Five Things You Should never say to a military serviceman or servicewoman

Monday was Memorial Day, which is a day of remembrance for those who have died while serving in the armed forces. It has also become a day to express gratitude to everyone who is serving or has served in the military.

I’m personally grateful to my father, my mother, and my father-in-law (all deceased) who served extensive combat tours of duty in World War II.  Dr. Raymond Sobel was an Army Major—a Battalion Surgeon and Division Psychiatrist—in the European Theater; Alma Watson Sobel was an Army Lieutenant and combat nurse who followed the troops into the continent after D-Day; and Alden Eaton was an Army Captain who saw extensive combat in the South Pacific. I’m also very grateful to our son, who serves on active duty in military special operations as an Air Force Pararescueman. He has been on four deployments abroad.

This week in the Wall Street Journal, a US Marine veteran wrote an interesting article entitled “Treat Veterans with Respect, Not Pity.” It reminded me of five things you should not say to or ask someone who is serving in the military, or who is a veteran. Here they are:

1. “When are you getting out?”

Do you ask your physician “When are you giving up medicine?” Do you ask your neighbor, who teaches at the local college, “When are going to be finished with teaching, and move on to something else?” Of course not. This question reflects a negative, disapproving attitude on your part. The real message is, “Surely you plan to find a better, safer, more interesting job than serving in the military!” It’s a judgmental and demeaning question.

  2. “I’m sorry you had to go through this”

This sentiment, or similar expressions, come across as pity. Phil Klay, the author of the WSJ article cited above, addresses this head on: Respect us, don’t pity us, he says. “I admire you and am grateful for your service” would be a better remark to a service member who has been through a very difficult experience.

 3. “Did you see any action?” (or, “Did you shoot people? Did you kill anyone?”).

When our son came back from Afghanistan, he was asked this by several people. These are inappropriate, voyeuristic things to ask a veteran. If they want to share their experiences with you, they will. These types of questions are all about your own unease and nervous curiosity, not about really trying to understand the other person.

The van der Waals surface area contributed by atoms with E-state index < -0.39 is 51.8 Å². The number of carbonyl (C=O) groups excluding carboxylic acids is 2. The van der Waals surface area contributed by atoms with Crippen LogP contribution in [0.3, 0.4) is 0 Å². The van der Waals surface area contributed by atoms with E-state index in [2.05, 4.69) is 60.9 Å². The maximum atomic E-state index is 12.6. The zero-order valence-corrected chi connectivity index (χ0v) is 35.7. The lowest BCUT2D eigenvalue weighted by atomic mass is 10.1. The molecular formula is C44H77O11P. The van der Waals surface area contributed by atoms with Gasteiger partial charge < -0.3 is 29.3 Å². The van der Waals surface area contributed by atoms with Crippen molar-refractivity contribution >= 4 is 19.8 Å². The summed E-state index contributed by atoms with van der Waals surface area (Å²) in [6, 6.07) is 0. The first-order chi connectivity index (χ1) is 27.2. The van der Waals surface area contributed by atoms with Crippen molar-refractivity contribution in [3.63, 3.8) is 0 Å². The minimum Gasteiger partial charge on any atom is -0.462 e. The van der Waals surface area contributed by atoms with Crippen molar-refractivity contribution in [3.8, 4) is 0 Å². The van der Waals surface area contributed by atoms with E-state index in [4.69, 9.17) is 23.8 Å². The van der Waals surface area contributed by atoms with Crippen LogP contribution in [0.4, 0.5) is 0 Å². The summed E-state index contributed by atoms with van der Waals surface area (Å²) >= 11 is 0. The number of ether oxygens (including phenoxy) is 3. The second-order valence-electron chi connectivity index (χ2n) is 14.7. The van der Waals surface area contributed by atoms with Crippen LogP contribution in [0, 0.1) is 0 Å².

4.  “Are you an officer?”

Many civilians have this image of the military as being composed of educated, sophisticated officers who went to West Point or the Air Force Academy, on the one hand, and the uneducated grunts, on the other—the people who had no other options and who enlisted. Actually, the military is mostly run by so-called NCOs (“Non-commissioned officers”—e.g., Sergeants) who are promoted after enlisting. In special operations, for example, the “operators” as they are called are almost all enlisted. And, many of them went to top schools and have graduate degrees. Would you ask a young man who said he worked for IBM, “So, are you part of leadership?” Probably not. You’d simply ask, “What’s your particular job at IBM?”

5.  “Well, thank God you’re not going to be deployed again!” (or, “I’m so sorry you’re being deployed”)

For many in the military, it is during a deployment when they can fully use the skills they have learned and complete the missions they have dedicated themselves to. A deployment—especially a combat deployment—can of course be terribly dangerous, difficult, and cause great stress. But that’s precisely when the real job gets done. It’s a little bit like saying to a surgeon, “I’m sorry you have to leave your office and go operate on patients now. How stressful—I hope it doesn’t happen again!” The fact is—and I know this all too well—the stress on the friends and family of a deployed service member is enormous, even crushing. It can be very hard to bear. But don’t confuse your own stress with their stress, or assume you know anything about theirs. They are doing their jobs.

If you strike up a conversation with a service member or veteran, ask instead:

  • What career field are you in? (That’s how you ask what their specialization is within the service)
  • What unit do you belong to?
  • Where are you based?
  • What inspired you to join the service in the first place?
  • What do you like most about your work? Least?
  • What do you like to do when you get leave?
  • …And so on.

In other words, show you’re genuinely interested and have a conversation. But don’t say things that are inherently judgmental or that project your own emotions about war and the military onto the other person.

What experiences have you had in talking to service members or veterans—or, vice-versa? Leave a comment, below.

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